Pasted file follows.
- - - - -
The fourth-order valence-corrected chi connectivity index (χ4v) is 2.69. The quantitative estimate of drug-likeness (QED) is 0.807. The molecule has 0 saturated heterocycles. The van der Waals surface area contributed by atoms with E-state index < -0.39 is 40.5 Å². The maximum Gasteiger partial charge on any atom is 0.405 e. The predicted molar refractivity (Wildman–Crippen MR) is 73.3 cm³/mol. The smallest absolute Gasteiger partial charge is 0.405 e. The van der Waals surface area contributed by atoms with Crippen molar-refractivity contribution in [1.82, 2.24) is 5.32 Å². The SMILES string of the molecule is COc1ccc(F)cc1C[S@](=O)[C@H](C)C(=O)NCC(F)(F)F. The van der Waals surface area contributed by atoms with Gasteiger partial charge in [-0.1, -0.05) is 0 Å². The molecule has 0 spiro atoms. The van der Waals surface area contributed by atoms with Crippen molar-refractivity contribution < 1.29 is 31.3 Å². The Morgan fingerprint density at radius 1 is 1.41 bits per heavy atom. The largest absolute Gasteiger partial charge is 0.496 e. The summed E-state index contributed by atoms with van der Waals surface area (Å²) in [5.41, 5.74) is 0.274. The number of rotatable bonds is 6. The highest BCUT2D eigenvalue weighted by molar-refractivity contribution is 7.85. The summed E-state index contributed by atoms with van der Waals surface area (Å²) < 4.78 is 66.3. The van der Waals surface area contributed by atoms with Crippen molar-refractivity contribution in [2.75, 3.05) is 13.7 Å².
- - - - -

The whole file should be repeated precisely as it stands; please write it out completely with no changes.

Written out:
The fourth-order valence-corrected chi connectivity index (χ4v) is 2.69. The quantitative estimate of drug-likeness (QED) is 0.807. The molecule has 0 saturated heterocycles. The van der Waals surface area contributed by atoms with E-state index < -0.39 is 40.5 Å². The maximum Gasteiger partial charge on any atom is 0.405 e. The predicted molar refractivity (Wildman–Crippen MR) is 73.3 cm³/mol. The smallest absolute Gasteiger partial charge is 0.405 e. The van der Waals surface area contributed by atoms with Crippen molar-refractivity contribution in [1.82, 2.24) is 5.32 Å². The SMILES string of the molecule is COc1ccc(F)cc1C[S@](=O)[C@H](C)C(=O)NCC(F)(F)F. The van der Waals surface area contributed by atoms with Gasteiger partial charge in [-0.1, -0.05) is 0 Å². The molecule has 0 spiro atoms. The van der Waals surface area contributed by atoms with Crippen molar-refractivity contribution < 1.29 is 31.3 Å². The Morgan fingerprint density at radius 1 is 1.41 bits per heavy atom. The largest absolute Gasteiger partial charge is 0.496 e. The summed E-state index contributed by atoms with van der Waals surface area (Å²) in [5.41, 5.74) is 0.274. The number of rotatable bonds is 6. The highest BCUT2D eigenvalue weighted by molar-refractivity contribution is 7.85. The summed E-state index contributed by atoms with van der Waals surface area (Å²) < 4.78 is 66.3. The van der Waals surface area contributed by atoms with Crippen molar-refractivity contribution in [2.75, 3.05) is 13.7 Å².